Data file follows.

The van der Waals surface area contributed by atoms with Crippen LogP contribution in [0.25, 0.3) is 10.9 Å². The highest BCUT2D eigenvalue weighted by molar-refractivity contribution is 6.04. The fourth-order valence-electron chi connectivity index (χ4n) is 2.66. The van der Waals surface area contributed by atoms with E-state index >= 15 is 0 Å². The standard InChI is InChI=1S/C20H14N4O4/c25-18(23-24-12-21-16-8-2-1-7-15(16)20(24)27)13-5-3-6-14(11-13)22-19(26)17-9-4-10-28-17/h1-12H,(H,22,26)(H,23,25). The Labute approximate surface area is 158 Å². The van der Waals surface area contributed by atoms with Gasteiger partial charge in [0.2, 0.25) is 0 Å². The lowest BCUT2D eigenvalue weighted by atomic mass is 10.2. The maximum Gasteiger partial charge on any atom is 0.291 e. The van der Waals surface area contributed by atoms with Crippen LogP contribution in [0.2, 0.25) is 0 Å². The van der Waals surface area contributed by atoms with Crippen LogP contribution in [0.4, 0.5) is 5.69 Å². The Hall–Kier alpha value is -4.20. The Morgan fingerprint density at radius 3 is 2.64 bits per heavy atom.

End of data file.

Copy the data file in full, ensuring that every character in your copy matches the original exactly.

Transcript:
The van der Waals surface area contributed by atoms with Crippen LogP contribution in [0.25, 0.3) is 10.9 Å². The highest BCUT2D eigenvalue weighted by molar-refractivity contribution is 6.04. The fourth-order valence-electron chi connectivity index (χ4n) is 2.66. The van der Waals surface area contributed by atoms with E-state index >= 15 is 0 Å². The standard InChI is InChI=1S/C20H14N4O4/c25-18(23-24-12-21-16-8-2-1-7-15(16)20(24)27)13-5-3-6-14(11-13)22-19(26)17-9-4-10-28-17/h1-12H,(H,22,26)(H,23,25). The Labute approximate surface area is 158 Å². The van der Waals surface area contributed by atoms with Gasteiger partial charge in [0.2, 0.25) is 0 Å². The lowest BCUT2D eigenvalue weighted by atomic mass is 10.2. The maximum Gasteiger partial charge on any atom is 0.291 e. The van der Waals surface area contributed by atoms with Crippen LogP contribution in [0.2, 0.25) is 0 Å². The van der Waals surface area contributed by atoms with Crippen LogP contribution in [0.4, 0.5) is 5.69 Å². The Hall–Kier alpha value is -4.20. The Morgan fingerprint density at radius 3 is 2.64 bits per heavy atom.